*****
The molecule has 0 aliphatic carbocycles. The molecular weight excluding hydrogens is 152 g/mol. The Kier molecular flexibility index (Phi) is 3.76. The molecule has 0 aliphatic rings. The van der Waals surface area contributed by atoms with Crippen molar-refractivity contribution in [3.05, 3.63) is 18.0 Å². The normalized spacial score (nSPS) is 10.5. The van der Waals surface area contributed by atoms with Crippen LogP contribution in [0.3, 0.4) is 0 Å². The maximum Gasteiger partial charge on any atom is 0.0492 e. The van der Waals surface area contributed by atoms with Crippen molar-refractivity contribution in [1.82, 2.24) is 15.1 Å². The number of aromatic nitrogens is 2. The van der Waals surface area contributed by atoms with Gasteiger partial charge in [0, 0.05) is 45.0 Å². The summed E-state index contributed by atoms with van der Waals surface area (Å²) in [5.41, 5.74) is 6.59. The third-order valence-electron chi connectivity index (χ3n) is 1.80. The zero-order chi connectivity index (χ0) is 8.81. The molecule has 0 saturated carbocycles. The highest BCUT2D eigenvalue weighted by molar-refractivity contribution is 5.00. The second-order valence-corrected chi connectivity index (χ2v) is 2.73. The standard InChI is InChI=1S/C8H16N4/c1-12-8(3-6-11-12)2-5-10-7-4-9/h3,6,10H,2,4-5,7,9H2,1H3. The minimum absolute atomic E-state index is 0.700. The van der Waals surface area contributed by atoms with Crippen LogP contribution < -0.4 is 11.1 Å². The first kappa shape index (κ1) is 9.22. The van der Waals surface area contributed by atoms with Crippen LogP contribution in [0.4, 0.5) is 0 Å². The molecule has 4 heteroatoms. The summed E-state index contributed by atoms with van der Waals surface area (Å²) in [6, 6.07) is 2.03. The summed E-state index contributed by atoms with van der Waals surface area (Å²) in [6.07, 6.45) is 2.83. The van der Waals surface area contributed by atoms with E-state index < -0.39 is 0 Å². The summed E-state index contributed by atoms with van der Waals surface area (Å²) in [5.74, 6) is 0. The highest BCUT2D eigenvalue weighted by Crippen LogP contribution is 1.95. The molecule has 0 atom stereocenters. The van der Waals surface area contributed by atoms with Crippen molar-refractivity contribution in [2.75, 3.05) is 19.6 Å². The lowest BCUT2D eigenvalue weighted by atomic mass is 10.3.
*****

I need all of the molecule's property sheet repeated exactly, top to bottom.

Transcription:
The molecule has 0 aliphatic carbocycles. The molecular weight excluding hydrogens is 152 g/mol. The Kier molecular flexibility index (Phi) is 3.76. The molecule has 0 aliphatic rings. The van der Waals surface area contributed by atoms with Crippen molar-refractivity contribution in [3.05, 3.63) is 18.0 Å². The normalized spacial score (nSPS) is 10.5. The van der Waals surface area contributed by atoms with Crippen LogP contribution in [0.3, 0.4) is 0 Å². The maximum Gasteiger partial charge on any atom is 0.0492 e. The van der Waals surface area contributed by atoms with Crippen molar-refractivity contribution in [1.82, 2.24) is 15.1 Å². The number of aromatic nitrogens is 2. The van der Waals surface area contributed by atoms with Gasteiger partial charge in [0, 0.05) is 45.0 Å². The summed E-state index contributed by atoms with van der Waals surface area (Å²) in [5.41, 5.74) is 6.59. The third-order valence-electron chi connectivity index (χ3n) is 1.80. The zero-order chi connectivity index (χ0) is 8.81. The molecule has 0 saturated carbocycles. The highest BCUT2D eigenvalue weighted by molar-refractivity contribution is 5.00. The second-order valence-corrected chi connectivity index (χ2v) is 2.73. The standard InChI is InChI=1S/C8H16N4/c1-12-8(3-6-11-12)2-5-10-7-4-9/h3,6,10H,2,4-5,7,9H2,1H3. The minimum absolute atomic E-state index is 0.700. The van der Waals surface area contributed by atoms with Crippen LogP contribution < -0.4 is 11.1 Å². The first kappa shape index (κ1) is 9.22. The van der Waals surface area contributed by atoms with Crippen LogP contribution in [0.4, 0.5) is 0 Å². The molecule has 4 heteroatoms. The summed E-state index contributed by atoms with van der Waals surface area (Å²) in [6, 6.07) is 2.03. The summed E-state index contributed by atoms with van der Waals surface area (Å²) in [6.07, 6.45) is 2.83. The van der Waals surface area contributed by atoms with E-state index < -0.39 is 0 Å². The summed E-state index contributed by atoms with van der Waals surface area (Å²) in [5.74, 6) is 0. The highest BCUT2D eigenvalue weighted by Crippen LogP contribution is 1.95. The molecule has 0 atom stereocenters. The van der Waals surface area contributed by atoms with Crippen molar-refractivity contribution in [2.75, 3.05) is 19.6 Å². The lowest BCUT2D eigenvalue weighted by atomic mass is 10.3.